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May Security Patch Targets Windows, PowerPoint Flaws

Microsoft's May patch arrived as expected, with just two security bulletins, one deemed "critical" and one considered "important."

Both items aim at thwarting remote code execution (RCE) attacks. One is designed as a general Windows fix, while the other addresses a PowerPoint flaw. The small patch size this month shouldn't discount its importance, according to Andrew Storms, director of security operations at nCircle.

"Don't let the small number of patches this month give you a false sense of security," Storms said. "IT teams should be just as diligent this month as they were for last month's gigantic patch."

Also, look out for fakes this month. Hackers have been circulating a scam e-mail claiming to have the details of a "critical security update" from Microsoft. The e-mail says Microsoft has issued a "high-priority" security fix for Windows that can be downloaded via a link in the fraudulent message, according to the Websense community blog. Of course Microsoft does have a Windows fix, but it's not that one.

Critical and Important Patches
The operating system-level fix, and the only critical item this month, addresses a flaw in the Windows Internet Name Service (WINS). Microsoft says that this RCE exploit could be triggered by a specially crafted WINS replication packet on an affected system running WINS.

Storms said that the WINS bulletin is the most important fix in this month's patch. He added that Microsoft is downplaying this flaw, but it potentially could be used in RCE attacks.

"WINS is a network-aware application that does not require authentication, and many enterprises require WINS on their networks," Storms said. "Taken together, these factors mean that a lot of enterprises will find their internal network servers vulnerable to a remote code bug."

The important item addresses a flaw in PowerPoint. This vulnerability could allow "remote code execution if a user opens a specially crafted PowerPoint file," according to Microsoft. The patch affects PowerPoint programs sitting on Office XP, Office 2003 and Office 2007, as well as Office 2004 and 2008 versions. Microsoft provided additional guidance on this patch, saying that installing and configuring Office File Validation can prevent the opening of suspicious files.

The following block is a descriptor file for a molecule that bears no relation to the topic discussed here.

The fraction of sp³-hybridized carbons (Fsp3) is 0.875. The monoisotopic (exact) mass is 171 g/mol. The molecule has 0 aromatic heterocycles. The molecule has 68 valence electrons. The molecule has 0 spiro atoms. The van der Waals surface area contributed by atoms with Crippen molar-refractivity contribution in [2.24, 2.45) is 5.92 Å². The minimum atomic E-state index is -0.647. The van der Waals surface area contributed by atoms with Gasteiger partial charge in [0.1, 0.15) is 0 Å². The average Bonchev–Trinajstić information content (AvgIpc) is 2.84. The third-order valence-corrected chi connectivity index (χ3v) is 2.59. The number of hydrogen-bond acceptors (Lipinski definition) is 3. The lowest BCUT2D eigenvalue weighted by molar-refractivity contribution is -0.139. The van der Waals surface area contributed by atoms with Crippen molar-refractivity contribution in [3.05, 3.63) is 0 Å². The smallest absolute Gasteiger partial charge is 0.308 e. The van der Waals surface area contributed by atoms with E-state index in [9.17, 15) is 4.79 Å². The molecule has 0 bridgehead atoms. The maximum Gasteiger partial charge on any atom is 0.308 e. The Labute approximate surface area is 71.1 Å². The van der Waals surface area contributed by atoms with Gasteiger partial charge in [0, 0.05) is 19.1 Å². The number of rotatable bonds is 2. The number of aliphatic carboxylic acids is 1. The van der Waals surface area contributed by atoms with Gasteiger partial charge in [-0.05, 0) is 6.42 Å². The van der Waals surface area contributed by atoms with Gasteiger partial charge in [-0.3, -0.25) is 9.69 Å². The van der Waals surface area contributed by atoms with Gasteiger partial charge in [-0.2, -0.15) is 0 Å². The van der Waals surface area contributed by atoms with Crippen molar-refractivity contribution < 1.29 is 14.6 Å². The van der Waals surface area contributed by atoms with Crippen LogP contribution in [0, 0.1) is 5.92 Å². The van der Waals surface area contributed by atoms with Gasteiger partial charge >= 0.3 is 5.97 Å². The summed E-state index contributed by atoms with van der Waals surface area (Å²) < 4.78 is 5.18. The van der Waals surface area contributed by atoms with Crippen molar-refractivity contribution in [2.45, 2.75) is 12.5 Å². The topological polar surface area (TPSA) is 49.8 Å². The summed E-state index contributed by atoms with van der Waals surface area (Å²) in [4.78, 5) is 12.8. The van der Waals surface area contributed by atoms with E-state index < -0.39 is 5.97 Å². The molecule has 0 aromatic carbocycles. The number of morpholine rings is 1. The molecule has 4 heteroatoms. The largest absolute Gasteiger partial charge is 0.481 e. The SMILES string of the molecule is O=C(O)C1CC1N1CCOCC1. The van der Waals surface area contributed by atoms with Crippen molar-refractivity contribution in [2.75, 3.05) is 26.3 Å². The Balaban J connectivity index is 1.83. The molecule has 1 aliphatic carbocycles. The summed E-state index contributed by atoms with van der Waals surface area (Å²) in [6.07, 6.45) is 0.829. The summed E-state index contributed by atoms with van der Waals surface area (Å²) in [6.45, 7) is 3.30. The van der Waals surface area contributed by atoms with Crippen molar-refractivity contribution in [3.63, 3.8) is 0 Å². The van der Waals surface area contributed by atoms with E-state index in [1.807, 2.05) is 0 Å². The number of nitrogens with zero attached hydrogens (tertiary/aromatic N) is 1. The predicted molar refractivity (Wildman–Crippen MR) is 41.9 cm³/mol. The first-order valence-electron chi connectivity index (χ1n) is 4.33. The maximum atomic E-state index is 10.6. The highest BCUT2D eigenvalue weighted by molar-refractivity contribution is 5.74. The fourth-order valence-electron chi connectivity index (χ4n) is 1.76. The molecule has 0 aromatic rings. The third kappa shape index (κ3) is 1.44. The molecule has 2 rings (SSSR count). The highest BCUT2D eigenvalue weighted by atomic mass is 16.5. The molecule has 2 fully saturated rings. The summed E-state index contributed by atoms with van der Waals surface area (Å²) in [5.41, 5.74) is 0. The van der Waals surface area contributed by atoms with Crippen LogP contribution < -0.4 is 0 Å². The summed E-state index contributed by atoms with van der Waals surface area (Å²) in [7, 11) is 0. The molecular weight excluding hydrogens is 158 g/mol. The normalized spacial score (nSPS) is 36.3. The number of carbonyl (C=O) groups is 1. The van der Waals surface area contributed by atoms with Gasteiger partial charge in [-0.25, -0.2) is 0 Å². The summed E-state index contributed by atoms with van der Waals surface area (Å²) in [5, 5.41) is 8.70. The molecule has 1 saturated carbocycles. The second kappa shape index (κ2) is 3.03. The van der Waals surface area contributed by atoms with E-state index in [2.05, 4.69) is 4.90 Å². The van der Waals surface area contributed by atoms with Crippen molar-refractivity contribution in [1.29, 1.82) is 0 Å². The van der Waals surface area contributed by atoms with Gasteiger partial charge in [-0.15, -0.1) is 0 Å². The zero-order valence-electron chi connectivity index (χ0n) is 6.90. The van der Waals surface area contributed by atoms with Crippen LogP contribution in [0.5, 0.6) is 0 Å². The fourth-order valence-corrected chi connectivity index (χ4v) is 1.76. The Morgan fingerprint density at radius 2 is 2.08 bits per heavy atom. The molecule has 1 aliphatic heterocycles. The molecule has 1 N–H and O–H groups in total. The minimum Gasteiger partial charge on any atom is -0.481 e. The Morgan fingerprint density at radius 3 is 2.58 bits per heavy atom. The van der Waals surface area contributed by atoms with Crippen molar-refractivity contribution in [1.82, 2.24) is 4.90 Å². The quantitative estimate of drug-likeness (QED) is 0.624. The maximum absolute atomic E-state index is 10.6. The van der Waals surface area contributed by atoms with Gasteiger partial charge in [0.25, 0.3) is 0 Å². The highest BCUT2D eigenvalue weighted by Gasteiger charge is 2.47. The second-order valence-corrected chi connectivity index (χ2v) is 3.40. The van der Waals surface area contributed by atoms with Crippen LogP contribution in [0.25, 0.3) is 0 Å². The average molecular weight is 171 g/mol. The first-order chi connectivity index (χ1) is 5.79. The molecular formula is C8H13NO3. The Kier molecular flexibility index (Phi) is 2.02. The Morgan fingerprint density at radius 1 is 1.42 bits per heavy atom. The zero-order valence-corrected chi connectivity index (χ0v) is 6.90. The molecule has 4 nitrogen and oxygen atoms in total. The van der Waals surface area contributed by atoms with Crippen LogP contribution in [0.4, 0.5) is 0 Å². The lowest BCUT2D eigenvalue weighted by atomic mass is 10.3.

Both patches may require restarts.

Prioritizing Patches
As this patch rolls out, the software giant is also revamping its Exploitability Index. This change to the index, starting this month, will aid IT pros in deciding what's urgent and what can wait, according to Microsoft.

The new iteration of the index will come with two index ratings per vulnerability patched. With this approach, there will be one index rating for newer OSes and application versions, along with one index rating for earlier releases.

According to this post by Maarten Van Horenbeeck, Microsoft's senior security program manager, the security team has been "collecting ratings internally in this way for the last eight months." He says that of a total of 256 ratings, at least 97 issues were considered less serious, or not applicable, on the latest version of the product.

The overall goal is to make vulnerability assessments more clear and give insight into less common vulnerabilities, Van Horenbeeck explained. One such is denial-of-service (DOS) bugs for which there is now a DOS score in the index.

The light count in this month's update cycle perhaps affords IT pros more time to peruse this Knowledge Base article. The article provides guidance on nonsecurity updates coming through Microsoft's client update services and Windows Server Update Services.

About the Author

Jabulani Leffall is an award-winning journalist whose work has appeared in the Financial Times of London, Investor's Business Daily, The Economist and CFO Magazine, among others.

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